[Date Prev][Date Next][Thread Prev][Thread Next][Date Index][Thread Index]
Bloody Saxons (was: Webpage changes)
Andrew Fferreir yscrifef:
> On Mon, 18 May 1998, Padraic Brown wrote:
> > Speaking of the Bloody Saxon, does Brithenig have a word that conveys this
> > idea of 'bloody'?
> Dictionaries tend to be coy about these kinds of words. I don't know what
> Welsh does for profanities but looking at Romance languages I conclude
> that Brithenig speakers refer to the English as ill Saeson Maldith or ill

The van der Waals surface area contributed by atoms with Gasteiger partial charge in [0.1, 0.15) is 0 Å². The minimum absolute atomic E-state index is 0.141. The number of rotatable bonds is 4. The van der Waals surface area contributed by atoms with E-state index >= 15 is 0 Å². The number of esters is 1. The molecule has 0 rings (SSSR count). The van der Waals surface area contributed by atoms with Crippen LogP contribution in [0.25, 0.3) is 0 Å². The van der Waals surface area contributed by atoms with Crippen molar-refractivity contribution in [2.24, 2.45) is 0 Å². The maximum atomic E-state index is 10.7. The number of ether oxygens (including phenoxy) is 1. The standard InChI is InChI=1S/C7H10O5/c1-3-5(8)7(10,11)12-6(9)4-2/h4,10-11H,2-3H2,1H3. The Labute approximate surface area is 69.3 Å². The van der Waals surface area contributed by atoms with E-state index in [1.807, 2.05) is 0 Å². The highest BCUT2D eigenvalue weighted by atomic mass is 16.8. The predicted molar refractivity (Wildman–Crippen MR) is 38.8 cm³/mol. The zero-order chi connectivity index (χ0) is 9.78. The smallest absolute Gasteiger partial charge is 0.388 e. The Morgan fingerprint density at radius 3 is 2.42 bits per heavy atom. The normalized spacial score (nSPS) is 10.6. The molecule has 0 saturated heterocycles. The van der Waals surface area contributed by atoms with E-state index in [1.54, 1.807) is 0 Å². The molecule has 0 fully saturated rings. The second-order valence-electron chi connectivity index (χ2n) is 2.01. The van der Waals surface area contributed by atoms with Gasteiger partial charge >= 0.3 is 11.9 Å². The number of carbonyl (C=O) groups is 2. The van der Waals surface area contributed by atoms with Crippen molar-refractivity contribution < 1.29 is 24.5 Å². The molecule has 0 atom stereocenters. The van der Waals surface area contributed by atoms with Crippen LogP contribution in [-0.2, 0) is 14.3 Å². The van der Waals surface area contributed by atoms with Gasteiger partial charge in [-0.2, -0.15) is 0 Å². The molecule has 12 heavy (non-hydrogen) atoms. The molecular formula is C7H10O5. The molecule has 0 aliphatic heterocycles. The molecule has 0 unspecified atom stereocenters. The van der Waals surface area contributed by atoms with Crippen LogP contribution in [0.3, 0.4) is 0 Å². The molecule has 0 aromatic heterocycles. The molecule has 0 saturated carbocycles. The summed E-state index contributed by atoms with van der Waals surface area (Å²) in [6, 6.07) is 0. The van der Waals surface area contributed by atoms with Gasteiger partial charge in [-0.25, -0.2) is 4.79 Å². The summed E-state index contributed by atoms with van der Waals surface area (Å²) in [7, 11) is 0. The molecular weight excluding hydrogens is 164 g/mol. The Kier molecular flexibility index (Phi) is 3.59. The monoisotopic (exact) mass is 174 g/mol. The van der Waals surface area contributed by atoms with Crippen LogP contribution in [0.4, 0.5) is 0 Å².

> Saeson Ffuded.
Oh, so "bloody" in "Bloody Saxons" is interpreted as a mere profanity?
I had read it quite literally as "men of blood, manslayers", with
reference to the tendency of Norman/English law to hang people for
everything in sight, as opposed to the Welsh (and *a fortiori*, Kemrese)
practice of money composition.
(Of course, my dialect of English, being a bit archaic, retains the
14th-century "goddam" as the profanity-of-all-work, and doesn't use
"bloody" in any sense but the literal.)
John Cowan http://www.ccil.org/~cowan firstname.lastname@example.org
You tollerday donsk? N. You tolkatiff scowegian? Nn.
You spigotty anglease? Nnn. You phonio saxo? Nnnn.
Clear all so! 'Tis a Jute.... (Finnegans Wake 16.5)